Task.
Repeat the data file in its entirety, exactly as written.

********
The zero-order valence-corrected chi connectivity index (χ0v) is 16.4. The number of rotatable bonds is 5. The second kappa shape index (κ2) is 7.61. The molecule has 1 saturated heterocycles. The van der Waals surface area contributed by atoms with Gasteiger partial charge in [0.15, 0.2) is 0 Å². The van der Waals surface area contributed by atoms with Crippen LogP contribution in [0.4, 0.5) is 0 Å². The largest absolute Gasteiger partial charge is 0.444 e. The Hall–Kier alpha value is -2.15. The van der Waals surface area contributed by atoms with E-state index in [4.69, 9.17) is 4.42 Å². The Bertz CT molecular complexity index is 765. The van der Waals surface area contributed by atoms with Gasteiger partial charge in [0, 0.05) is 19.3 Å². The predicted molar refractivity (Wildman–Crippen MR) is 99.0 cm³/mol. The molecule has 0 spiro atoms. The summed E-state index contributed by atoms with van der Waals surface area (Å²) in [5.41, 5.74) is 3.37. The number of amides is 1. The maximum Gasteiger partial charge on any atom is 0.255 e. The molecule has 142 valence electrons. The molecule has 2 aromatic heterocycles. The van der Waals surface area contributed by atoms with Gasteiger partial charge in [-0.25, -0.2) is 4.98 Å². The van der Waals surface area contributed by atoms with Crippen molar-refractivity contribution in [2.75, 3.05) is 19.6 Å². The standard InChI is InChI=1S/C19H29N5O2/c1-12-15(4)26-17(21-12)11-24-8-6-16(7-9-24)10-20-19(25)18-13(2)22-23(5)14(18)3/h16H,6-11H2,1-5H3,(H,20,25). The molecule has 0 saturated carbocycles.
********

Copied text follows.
The zero-order valence-corrected chi connectivity index (χ0v) is 16.4. The number of rotatable bonds is 5. The second kappa shape index (κ2) is 7.61. The molecule has 1 saturated heterocycles. The van der Waals surface area contributed by atoms with Gasteiger partial charge in [0.15, 0.2) is 0 Å². The van der Waals surface area contributed by atoms with Crippen LogP contribution in [0.4, 0.5) is 0 Å². The largest absolute Gasteiger partial charge is 0.444 e. The Hall–Kier alpha value is -2.15. The van der Waals surface area contributed by atoms with E-state index in [4.69, 9.17) is 4.42 Å². The Bertz CT molecular complexity index is 765. The van der Waals surface area contributed by atoms with Gasteiger partial charge in [0, 0.05) is 19.3 Å². The predicted molar refractivity (Wildman–Crippen MR) is 99.0 cm³/mol. The molecule has 0 spiro atoms. The summed E-state index contributed by atoms with van der Waals surface area (Å²) in [5.41, 5.74) is 3.37. The number of amides is 1. The maximum Gasteiger partial charge on any atom is 0.255 e. The molecule has 142 valence electrons. The molecule has 2 aromatic heterocycles. The van der Waals surface area contributed by atoms with Gasteiger partial charge in [-0.25, -0.2) is 4.98 Å². The van der Waals surface area contributed by atoms with Crippen molar-refractivity contribution in [2.75, 3.05) is 19.6 Å². The standard InChI is InChI=1S/C19H29N5O2/c1-12-15(4)26-17(21-12)11-24-8-6-16(7-9-24)10-20-19(25)18-13(2)22-23(5)14(18)3/h16H,6-11H2,1-5H3,(H,20,25). The molecule has 0 saturated carbocycles.